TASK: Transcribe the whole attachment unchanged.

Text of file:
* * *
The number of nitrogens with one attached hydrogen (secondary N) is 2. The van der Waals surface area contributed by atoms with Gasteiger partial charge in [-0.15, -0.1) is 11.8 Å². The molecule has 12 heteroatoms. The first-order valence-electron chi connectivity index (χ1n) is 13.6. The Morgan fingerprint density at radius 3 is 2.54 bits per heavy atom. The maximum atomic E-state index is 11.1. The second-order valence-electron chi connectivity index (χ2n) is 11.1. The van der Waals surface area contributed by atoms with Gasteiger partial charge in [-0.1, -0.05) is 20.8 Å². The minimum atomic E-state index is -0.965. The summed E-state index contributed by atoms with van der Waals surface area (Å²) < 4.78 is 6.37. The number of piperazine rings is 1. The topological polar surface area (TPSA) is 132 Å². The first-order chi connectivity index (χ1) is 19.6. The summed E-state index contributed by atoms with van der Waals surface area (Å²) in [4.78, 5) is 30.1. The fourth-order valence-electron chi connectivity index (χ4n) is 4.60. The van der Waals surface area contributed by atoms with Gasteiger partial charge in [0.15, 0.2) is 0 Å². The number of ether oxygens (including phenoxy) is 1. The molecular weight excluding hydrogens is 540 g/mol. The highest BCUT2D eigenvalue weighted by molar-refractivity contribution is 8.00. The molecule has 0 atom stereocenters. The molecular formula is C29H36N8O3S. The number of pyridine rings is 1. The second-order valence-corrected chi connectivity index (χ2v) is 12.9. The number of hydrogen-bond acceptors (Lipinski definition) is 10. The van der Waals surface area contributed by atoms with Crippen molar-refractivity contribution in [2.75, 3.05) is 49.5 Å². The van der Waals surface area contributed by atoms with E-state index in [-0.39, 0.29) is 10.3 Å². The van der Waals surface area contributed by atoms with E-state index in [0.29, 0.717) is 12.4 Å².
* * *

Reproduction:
The number of nitrogens with one attached hydrogen (secondary N) is 2. The van der Waals surface area contributed by atoms with Gasteiger partial charge in [-0.15, -0.1) is 11.8 Å². The molecule has 12 heteroatoms. The first-order valence-electron chi connectivity index (χ1n) is 13.6. The Morgan fingerprint density at radius 3 is 2.54 bits per heavy atom. The maximum atomic E-state index is 11.1. The second-order valence-electron chi connectivity index (χ2n) is 11.1. The van der Waals surface area contributed by atoms with Gasteiger partial charge in [-0.1, -0.05) is 20.8 Å². The minimum atomic E-state index is -0.965. The summed E-state index contributed by atoms with van der Waals surface area (Å²) < 4.78 is 6.37. The number of piperazine rings is 1. The topological polar surface area (TPSA) is 132 Å². The first-order chi connectivity index (χ1) is 19.6. The summed E-state index contributed by atoms with van der Waals surface area (Å²) in [4.78, 5) is 30.1. The fourth-order valence-electron chi connectivity index (χ4n) is 4.60. The van der Waals surface area contributed by atoms with Gasteiger partial charge in [0.15, 0.2) is 0 Å². The number of ether oxygens (including phenoxy) is 1. The molecular weight excluding hydrogens is 540 g/mol. The highest BCUT2D eigenvalue weighted by molar-refractivity contribution is 8.00. The molecule has 0 atom stereocenters. The molecular formula is C29H36N8O3S. The number of pyridine rings is 1. The second-order valence-corrected chi connectivity index (χ2v) is 12.9. The number of hydrogen-bond acceptors (Lipinski definition) is 10. The van der Waals surface area contributed by atoms with Crippen molar-refractivity contribution in [2.75, 3.05) is 49.5 Å². The van der Waals surface area contributed by atoms with E-state index in [-0.39, 0.29) is 10.3 Å². The van der Waals surface area contributed by atoms with E-state index in [0.29, 0.717) is 12.4 Å².